- knot (n.)
- Old English cnotta "intertwining of ropes, cords, etc.," from Proto-Germanic *knuttan- (cognates: Low German knütte, Old Frisian knotta "knot," Dutch knot, Old High German knoto, German Knoten, perhaps also Old Norse knutr "knot, knob"). Figurative sense of "difficult problem" was in Old English (compare Gordian knot). Symbolic of the bond of wedlock, early 13c. As an ornament of dress, first attested c. 1400. Meaning "thickened part or protuberance on tissue of a plant" is from late 14c.
The nautical unit of measure of speed (1630s) is from the practice of attaching knotted string to the log line. The ship's speed can be measured by the number of knots that play out while the sand glass is running.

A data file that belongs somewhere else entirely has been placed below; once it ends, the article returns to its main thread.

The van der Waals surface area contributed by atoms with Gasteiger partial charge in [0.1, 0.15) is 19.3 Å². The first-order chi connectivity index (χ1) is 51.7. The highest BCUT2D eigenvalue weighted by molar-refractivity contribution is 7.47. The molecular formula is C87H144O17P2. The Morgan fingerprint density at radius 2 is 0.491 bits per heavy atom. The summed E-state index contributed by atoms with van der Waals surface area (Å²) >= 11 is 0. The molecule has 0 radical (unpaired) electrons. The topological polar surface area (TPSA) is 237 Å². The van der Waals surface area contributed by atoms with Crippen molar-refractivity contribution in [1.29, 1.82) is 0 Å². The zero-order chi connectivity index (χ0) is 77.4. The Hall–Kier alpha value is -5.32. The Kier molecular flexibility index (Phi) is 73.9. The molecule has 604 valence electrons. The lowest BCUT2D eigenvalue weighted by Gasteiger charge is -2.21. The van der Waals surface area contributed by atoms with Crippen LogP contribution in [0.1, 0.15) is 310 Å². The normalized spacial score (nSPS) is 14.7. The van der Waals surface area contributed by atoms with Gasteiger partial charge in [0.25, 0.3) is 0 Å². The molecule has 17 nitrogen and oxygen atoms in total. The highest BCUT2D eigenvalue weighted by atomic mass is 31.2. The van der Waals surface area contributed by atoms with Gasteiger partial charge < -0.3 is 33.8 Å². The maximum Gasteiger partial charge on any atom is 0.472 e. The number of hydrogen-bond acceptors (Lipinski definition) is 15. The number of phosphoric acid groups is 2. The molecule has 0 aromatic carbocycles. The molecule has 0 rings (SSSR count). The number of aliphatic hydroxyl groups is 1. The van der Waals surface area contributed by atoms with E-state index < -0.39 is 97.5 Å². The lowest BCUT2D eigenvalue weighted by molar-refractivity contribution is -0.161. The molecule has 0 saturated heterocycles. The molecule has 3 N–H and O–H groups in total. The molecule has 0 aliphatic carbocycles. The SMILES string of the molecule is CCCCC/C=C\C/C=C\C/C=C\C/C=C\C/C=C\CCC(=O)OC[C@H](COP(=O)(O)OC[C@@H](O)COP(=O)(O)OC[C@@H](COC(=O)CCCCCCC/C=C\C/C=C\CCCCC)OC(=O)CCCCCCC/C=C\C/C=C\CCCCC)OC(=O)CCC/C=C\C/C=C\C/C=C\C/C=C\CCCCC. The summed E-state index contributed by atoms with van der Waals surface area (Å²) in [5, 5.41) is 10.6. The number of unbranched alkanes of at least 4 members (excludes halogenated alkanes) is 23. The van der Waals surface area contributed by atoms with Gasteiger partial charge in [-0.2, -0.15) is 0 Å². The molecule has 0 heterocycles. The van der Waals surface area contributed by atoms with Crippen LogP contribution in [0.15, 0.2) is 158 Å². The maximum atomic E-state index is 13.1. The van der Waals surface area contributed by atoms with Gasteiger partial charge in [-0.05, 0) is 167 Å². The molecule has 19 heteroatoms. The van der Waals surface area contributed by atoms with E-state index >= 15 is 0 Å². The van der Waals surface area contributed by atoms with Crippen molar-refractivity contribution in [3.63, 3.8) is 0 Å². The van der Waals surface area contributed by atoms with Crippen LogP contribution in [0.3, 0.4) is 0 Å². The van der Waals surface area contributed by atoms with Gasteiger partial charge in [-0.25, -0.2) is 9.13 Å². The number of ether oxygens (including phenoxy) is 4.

The distance between the knots on the log-line should contain 1/120 of a mile, supposing the glass to run exactly half a minute. [Jorge Juan and Antonio de Ulloa, "A Voyage to South America" 1760]
Hence the word knot came also to be used as the equivalent of a nautical mile (in pre-WWII use in U.S. and Britain, 6,080 feet). A speed of 10 knots will cover ten nautical miles in an hour (equivalent to a land speed of about 11.5 mph).
- knot (v.)
- "to tie in a knot," mid-15c., from knot (n.). Related: Knotted (late 12c.), knotting.